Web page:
I recently acquired a charming fashion print from June 1816’s La Belle Assemblee (that’s it at right—“The Coburg Walking Dress” and wound up with an unexpected bonus along with it—accounts of part of Princess Charlotte of Wales’ wedding trousseau (remember poor Princess Charlotte and her short marriage?), and a detailed account of the Drawing Room, or royal reception, hosted by Queen Charlotte in honor of her grand-daughter’s wedding to Prince Leopold of Saxe-Coburg...and when I say detailed, I mean detailed. It includes a list of the presentations made (how exciting for a young lady to have been presented to society on this occasion!) the nobility in attendance (from royal dukes and duchesses down to garden-variety misses), and most fascinating of all, accounts of the dresses worn by many of the royal and noble ladies. It reads like a who’s who of Regency society. I thought you might find a few extracts of interest...if only they included pictures of some of the dresses!
"DRESSES OF HER ROYAL HIGHNESS THE PRINCESS CHARLOTTE
As we have been gratified with a sight of the wedding dresses of this amiable and illustrious female, a particular yet concise account of them cannot but be acceptable to our fair readers.
The Royal Bride, happy in obtaining him whom her heart had selected, and whom consenting friends approved, wore on her countenance that tranquil and chastened joy which a female so situated could not fail to experience. Her fine fair hair, elegantly yet simply arranged, owed more to its natural beautiful wave than to the art of the friseur; it was crowned with a most superb wreath of brilliants, forming rosebuds with their leaves.
Her dress was silver lama [lamé] on net, over a silver tissue slip, embroidered at the bottom with silver lama in shells and flower. Body and sleeves to correspond, elegantly trimmed with point Brussels lace. The manteau was of silver tissue lined with white satin, with a border of embroidery to answer that on the dress, and fastened in front with a splendid diamond ornament."
Charlotte’s dress budget was evidently a generous one. Among the ten other dresses described is "A superb Brussels point lace dress, trimmed with point lace over a slip of white satin. This dress alone cost eight hundred Guineas."
And as for the Drawing Room...
"A copious account of the splendid Drawing-Room held by her Majesty to receive the congratulations on the marriage of her Royal Grand-daughter with Prince Leopold, cannot fail of being interesting to our illustrious and numerous subscribers....
"A guard of honour marched into the court-yard, preceded by the band of the third regiment of Guards. The crowd collected around the Palace by eleven o’clock, and soon after twelve it was so great that the Palace was scarcely accessible, till a numerous assemblage of police officers arrived under the direction of Sir N. Conant, as well as the marshalmen, the porters, &c.....The distinguished characters who came to Court were kept in their carriages an uncommon time in the regular ranks; the carriages frequently reached to Oxford-street, and some who resided in St. James’s-square had to go as far as Oxford-street before they could get into the rank [line].... The grand object of attraction, the Princess Charlotte and the Prince of Saxe-Cobourg, arrived at a quarter before two in state; their carriage being preceded by three others in state....The Prince Regent, the Duke and Duchess of York, the Duke of Gloucester, accompanied by his Royal Sister, came in state with their full suites...The Duke of Sussex came with his full suite.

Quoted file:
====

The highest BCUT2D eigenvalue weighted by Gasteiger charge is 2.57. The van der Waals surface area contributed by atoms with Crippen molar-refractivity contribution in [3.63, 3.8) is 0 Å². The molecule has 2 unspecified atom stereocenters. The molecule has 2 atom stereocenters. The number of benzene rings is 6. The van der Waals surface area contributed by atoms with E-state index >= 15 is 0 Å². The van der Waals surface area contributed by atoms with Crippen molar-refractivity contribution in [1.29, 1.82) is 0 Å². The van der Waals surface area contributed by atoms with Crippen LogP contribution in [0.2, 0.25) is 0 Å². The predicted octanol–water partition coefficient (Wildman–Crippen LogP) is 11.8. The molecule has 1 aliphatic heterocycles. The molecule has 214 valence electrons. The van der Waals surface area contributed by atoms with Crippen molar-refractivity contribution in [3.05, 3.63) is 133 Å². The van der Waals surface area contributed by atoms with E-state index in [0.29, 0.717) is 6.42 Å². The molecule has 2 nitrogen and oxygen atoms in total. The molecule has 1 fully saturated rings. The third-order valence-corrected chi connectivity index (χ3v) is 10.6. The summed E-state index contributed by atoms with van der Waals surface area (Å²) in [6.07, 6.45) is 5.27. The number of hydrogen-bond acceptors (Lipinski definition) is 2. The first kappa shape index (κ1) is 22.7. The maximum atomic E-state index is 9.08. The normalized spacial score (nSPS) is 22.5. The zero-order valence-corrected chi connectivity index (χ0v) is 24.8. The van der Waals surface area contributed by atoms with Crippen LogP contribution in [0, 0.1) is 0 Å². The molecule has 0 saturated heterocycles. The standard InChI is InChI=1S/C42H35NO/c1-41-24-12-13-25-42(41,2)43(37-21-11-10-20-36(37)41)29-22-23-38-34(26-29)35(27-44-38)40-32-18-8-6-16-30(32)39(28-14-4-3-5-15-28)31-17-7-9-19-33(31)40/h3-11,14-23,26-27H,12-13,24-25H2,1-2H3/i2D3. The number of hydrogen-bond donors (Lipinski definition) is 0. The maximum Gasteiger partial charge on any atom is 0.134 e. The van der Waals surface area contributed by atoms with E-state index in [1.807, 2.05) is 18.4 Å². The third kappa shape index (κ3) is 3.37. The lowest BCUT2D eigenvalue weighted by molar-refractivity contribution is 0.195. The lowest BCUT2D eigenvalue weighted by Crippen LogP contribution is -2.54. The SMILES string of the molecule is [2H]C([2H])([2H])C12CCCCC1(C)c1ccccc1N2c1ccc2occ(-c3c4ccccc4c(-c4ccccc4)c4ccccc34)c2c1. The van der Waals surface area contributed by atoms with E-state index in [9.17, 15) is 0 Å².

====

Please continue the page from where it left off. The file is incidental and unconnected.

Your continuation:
"A few minutes after two o’clock her Majesty, with her usual punctuality, entered the Drawing-Room with her numerous and illustrious family, all looking in extreme good health...."
There follows three and a half pages of text listing who was presented...and then an astounding six further pages of descriptions of dresses worn by the Queen and Royal Princesses and about a hundred of the other aristocratic ladies present. It makes for slightly tedious reading now (just in case you’re wondering, “rich white satin” appears in almost every description, and at least every other dress appeared to be in lilac) but can’t you just picture a young lady, perhaps not quite old enough to be Presented herself, reading such dress descriptions as this: "Peach satin petticoat, with silver lama draperies, drawn in festoons, and fastened with silver bullion and tassels; garniture of tissue and satin; rouleau of peach satin, trimmed with a superb border of silver lace; headdress, feathers, and diamonds", and dreaming about what her own presentation dress might look like some day? Or a provincial dressmaker consulting the article in order to be able to create “the latest London fashions” for her clients in York or Leeds? And don't forget--Queen Charlotte still favored the large hoopskirted dresses of her youth for appearances at Court. It must have been an amazing sight. No wonder there were crowds and even "several trees filled with persons, and the whole Park filled with people and carriages"!